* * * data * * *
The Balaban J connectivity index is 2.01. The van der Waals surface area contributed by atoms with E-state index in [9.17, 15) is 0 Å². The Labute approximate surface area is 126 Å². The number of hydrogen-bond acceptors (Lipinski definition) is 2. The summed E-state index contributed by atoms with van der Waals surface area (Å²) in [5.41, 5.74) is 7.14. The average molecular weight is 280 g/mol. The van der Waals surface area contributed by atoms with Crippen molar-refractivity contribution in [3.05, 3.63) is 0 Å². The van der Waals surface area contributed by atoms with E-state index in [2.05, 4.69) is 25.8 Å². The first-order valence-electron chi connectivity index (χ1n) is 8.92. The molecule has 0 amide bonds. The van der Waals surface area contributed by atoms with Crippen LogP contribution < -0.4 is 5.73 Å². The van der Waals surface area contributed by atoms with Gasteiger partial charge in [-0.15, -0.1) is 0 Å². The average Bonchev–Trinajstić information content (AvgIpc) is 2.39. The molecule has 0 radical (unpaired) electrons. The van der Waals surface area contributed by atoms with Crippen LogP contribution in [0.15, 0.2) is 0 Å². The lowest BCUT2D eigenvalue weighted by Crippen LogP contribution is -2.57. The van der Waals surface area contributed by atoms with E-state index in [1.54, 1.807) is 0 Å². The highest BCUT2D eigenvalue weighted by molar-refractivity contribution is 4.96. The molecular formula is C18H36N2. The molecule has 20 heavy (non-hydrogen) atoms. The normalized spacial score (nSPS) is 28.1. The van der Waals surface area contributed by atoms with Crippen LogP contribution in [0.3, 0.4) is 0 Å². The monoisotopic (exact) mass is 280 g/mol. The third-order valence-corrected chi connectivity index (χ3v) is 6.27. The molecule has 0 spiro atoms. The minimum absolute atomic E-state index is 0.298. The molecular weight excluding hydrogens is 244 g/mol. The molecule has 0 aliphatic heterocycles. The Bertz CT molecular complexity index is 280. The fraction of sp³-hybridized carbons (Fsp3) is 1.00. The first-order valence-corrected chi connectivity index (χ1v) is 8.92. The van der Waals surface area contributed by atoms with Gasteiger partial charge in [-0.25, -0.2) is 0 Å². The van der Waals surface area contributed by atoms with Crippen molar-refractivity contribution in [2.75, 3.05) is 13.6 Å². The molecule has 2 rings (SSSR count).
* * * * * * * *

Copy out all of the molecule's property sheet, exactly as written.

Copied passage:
The Balaban J connectivity index is 2.01. The van der Waals surface area contributed by atoms with E-state index in [9.17, 15) is 0 Å². The Labute approximate surface area is 126 Å². The number of hydrogen-bond acceptors (Lipinski definition) is 2. The summed E-state index contributed by atoms with van der Waals surface area (Å²) in [5.41, 5.74) is 7.14. The average molecular weight is 280 g/mol. The van der Waals surface area contributed by atoms with Crippen molar-refractivity contribution in [3.05, 3.63) is 0 Å². The van der Waals surface area contributed by atoms with E-state index in [2.05, 4.69) is 25.8 Å². The first-order valence-electron chi connectivity index (χ1n) is 8.92. The molecule has 0 amide bonds. The van der Waals surface area contributed by atoms with Crippen LogP contribution < -0.4 is 5.73 Å². The van der Waals surface area contributed by atoms with Gasteiger partial charge in [-0.15, -0.1) is 0 Å². The average Bonchev–Trinajstić information content (AvgIpc) is 2.39. The molecule has 0 radical (unpaired) electrons. The van der Waals surface area contributed by atoms with Crippen LogP contribution in [0.15, 0.2) is 0 Å². The lowest BCUT2D eigenvalue weighted by Crippen LogP contribution is -2.57. The van der Waals surface area contributed by atoms with E-state index in [1.54, 1.807) is 0 Å². The highest BCUT2D eigenvalue weighted by molar-refractivity contribution is 4.96. The molecular formula is C18H36N2. The molecule has 20 heavy (non-hydrogen) atoms. The normalized spacial score (nSPS) is 28.1. The van der Waals surface area contributed by atoms with Crippen LogP contribution in [0.3, 0.4) is 0 Å². The monoisotopic (exact) mass is 280 g/mol. The third-order valence-corrected chi connectivity index (χ3v) is 6.27. The molecule has 0 spiro atoms. The minimum absolute atomic E-state index is 0.298. The molecular weight excluding hydrogens is 244 g/mol. The molecule has 0 aliphatic heterocycles. The Bertz CT molecular complexity index is 280. The fraction of sp³-hybridized carbons (Fsp3) is 1.00. The first-order valence-corrected chi connectivity index (χ1v) is 8.92. The van der Waals surface area contributed by atoms with Gasteiger partial charge in [-0.25, -0.2) is 0 Å². The van der Waals surface area contributed by atoms with Crippen molar-refractivity contribution in [2.75, 3.05) is 13.6 Å². The molecule has 2 rings (SSSR count).